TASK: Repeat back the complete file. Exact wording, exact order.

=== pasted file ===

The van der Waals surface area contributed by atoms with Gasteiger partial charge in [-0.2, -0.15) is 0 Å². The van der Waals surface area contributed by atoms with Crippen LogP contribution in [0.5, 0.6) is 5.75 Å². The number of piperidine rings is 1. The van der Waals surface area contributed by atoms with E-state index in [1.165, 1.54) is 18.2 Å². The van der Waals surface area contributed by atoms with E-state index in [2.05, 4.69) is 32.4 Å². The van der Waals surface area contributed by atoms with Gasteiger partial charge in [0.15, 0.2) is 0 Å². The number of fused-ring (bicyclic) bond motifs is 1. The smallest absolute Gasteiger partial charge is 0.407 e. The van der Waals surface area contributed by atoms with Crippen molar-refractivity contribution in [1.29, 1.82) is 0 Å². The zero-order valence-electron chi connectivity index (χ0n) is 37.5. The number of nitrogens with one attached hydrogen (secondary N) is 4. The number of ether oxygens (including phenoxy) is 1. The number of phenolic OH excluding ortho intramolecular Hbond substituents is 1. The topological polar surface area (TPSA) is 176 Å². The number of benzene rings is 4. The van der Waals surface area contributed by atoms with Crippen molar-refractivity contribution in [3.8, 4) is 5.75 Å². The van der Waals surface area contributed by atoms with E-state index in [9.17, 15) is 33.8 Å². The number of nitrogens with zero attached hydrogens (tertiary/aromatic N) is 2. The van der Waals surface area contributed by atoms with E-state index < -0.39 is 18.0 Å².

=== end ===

The van der Waals surface area contributed by atoms with Gasteiger partial charge in [-0.2, -0.15) is 0 Å². The van der Waals surface area contributed by atoms with Crippen LogP contribution in [0.5, 0.6) is 5.75 Å². The number of piperidine rings is 1. The van der Waals surface area contributed by atoms with E-state index in [1.165, 1.54) is 18.2 Å². The van der Waals surface area contributed by atoms with E-state index in [2.05, 4.69) is 32.4 Å². The van der Waals surface area contributed by atoms with Gasteiger partial charge in [0.15, 0.2) is 0 Å². The number of fused-ring (bicyclic) bond motifs is 1. The smallest absolute Gasteiger partial charge is 0.407 e. The van der Waals surface area contributed by atoms with Crippen molar-refractivity contribution in [1.29, 1.82) is 0 Å². The zero-order valence-electron chi connectivity index (χ0n) is 37.5. The number of nitrogens with one attached hydrogen (secondary N) is 4. The number of ether oxygens (including phenoxy) is 1. The number of phenolic OH excluding ortho intramolecular Hbond substituents is 1. The topological polar surface area (TPSA) is 176 Å². The number of benzene rings is 4. The van der Waals surface area contributed by atoms with Crippen molar-refractivity contribution in [3.8, 4) is 5.75 Å². The van der Waals surface area contributed by atoms with E-state index in [9.17, 15) is 33.8 Å². The number of nitrogens with zero attached hydrogens (tertiary/aromatic N) is 2. The van der Waals surface area contributed by atoms with E-state index < -0.39 is 18.0 Å².